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Diving South Raja Ampat | West Papua | Indonesia
Pontohi pygmy seahorse

The Raja Ampat islands of Batanta, Waigeo, Salawati and Misool are now famous in scuba diving circles. Lying off the north eastern side of West Papua (or Irian Jaya as it was known in the past) most liveaboard itineraries focus on the very special dive sites around Batanta and Waigeo. However, heading further south there are equally impressive dive sites around Misool and along the coast of Western Papua near Triton Bay.

The north and south regions are surprisingly different to each other yet both are marked by stunning topside scenery. Beneath the water, the southern area is more about steep pinnacles and submerged reef mounds mobbed by huge – really huge – schools of fish.

The southern-most section of some liveaboard schedules involves diving off the West Papua coast with many sites inside coastal bays, including the stunning Triton Bay. Visibility tends to be lower than elsewhere, but the bonus is an outstanding number of large animals from reef sharks to Napoleon wrasse to manta rays. Soft corals, especially black corals, are prolific around these coastal regions.

South Raja Ampat and Triton Bay dive photo gallery Scuba diving features

Marine Life Black corals
Wobbegong sharks
Manta rays
Pygmy seahorses
Top dive site Larry's Heaven
Seasons All year
Visibility 10 – 30 metres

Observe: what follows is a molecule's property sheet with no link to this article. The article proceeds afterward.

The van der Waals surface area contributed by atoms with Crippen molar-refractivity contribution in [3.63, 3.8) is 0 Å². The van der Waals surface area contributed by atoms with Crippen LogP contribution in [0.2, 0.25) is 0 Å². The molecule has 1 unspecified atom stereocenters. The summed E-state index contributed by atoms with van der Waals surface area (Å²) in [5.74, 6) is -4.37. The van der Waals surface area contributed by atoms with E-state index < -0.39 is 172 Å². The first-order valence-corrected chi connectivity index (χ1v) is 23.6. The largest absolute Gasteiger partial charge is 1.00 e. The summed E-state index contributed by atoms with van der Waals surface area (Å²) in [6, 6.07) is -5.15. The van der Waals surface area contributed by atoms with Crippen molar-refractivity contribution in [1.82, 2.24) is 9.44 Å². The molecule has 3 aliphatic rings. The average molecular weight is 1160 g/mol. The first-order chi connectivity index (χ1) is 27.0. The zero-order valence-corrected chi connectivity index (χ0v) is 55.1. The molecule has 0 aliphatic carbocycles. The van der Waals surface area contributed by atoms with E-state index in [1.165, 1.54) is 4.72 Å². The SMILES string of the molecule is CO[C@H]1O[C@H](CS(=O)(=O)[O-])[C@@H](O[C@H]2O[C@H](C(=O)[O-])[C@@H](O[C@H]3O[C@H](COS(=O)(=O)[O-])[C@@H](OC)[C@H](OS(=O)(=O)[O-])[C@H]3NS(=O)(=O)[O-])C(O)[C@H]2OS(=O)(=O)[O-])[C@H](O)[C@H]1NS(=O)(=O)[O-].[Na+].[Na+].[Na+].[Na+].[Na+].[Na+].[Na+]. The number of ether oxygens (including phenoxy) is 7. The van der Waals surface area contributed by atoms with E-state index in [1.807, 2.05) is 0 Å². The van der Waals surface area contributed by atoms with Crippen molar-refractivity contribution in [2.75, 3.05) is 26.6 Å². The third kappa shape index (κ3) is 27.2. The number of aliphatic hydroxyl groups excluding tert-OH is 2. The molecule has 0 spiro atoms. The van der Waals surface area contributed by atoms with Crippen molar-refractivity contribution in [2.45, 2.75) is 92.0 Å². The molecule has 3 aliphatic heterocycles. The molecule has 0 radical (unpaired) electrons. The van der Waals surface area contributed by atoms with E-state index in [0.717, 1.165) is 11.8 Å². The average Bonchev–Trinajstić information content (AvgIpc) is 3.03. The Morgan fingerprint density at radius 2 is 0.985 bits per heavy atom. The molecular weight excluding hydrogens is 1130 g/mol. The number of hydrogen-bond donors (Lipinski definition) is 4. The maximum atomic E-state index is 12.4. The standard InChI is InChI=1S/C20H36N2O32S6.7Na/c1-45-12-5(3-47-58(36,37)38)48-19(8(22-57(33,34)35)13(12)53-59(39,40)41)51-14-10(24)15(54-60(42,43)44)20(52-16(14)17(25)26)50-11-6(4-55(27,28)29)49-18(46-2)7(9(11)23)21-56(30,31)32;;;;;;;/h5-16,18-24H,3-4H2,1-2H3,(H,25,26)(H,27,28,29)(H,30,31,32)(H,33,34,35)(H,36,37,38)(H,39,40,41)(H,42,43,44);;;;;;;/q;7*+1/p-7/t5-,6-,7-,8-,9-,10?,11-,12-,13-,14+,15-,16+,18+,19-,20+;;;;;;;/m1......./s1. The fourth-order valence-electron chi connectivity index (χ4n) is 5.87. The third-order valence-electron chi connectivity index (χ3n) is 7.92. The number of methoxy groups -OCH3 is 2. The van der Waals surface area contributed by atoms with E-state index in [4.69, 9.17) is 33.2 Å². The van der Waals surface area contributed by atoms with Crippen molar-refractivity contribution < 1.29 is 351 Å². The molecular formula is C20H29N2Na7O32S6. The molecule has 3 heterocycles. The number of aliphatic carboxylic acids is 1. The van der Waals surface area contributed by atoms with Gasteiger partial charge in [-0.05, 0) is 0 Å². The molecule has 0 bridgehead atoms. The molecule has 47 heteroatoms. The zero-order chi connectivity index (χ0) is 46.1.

Water temperature 27 – 30º C
Deco chambers Manado, Bali
Flights to Bali or Manado then internal flight to Sorong or Kaimana
Dive operators and accommodation Dive Damai and several others travel this route seasonally.

Just like diving around the northern areas of Raja Ampat, if there is anything negative about diving further south, we never saw it. There are no crowds and the most incredible diversity of marine life. Getting there is easy enough but a stopover in Manado to get over any jet-lag is a good idea. If you do the Triton Bay route, you will finish in Kaimana. Getting back from there is best described as an adventure.


Conditions are typical of Indonesia, currents can be strong at times (but less often than in the north) and minimal at others. The dive sites include walls, pinnacles and occasional sloping reef mounds. We encountered masses of wobbegong sharks, mantas at Larry's Heaven In Triton Bay (named for the legendary Larry Smith) and also dived the infamous blue water mangroves, which were very interesting – and no, no crocodiles. Macro life was less evident as there were fewer 'muck' sites than in the north but we still saw large numbers of pygmy seahorses including the latest find, Hippocampus Pontohi dancing about in groups of 5 or 6 on a bommie.


Visiting Triton Bay was a bit of a pilgrimage for us as it was the last place that our friend Larry Smith explored shortly before his death. It is a fantastic, and still somewhat unexplored area that threw up stunning dive after stunning dive. However, what defined this region as a whole was the daily event of getting in the water and seeing so may fish you could hardly see your buddy.

Complete reports on this area are in
Diving Southeast Asia.

The digital edition is on iTunes.

Buy the print edition direct from SeaFocus here.

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Manta ray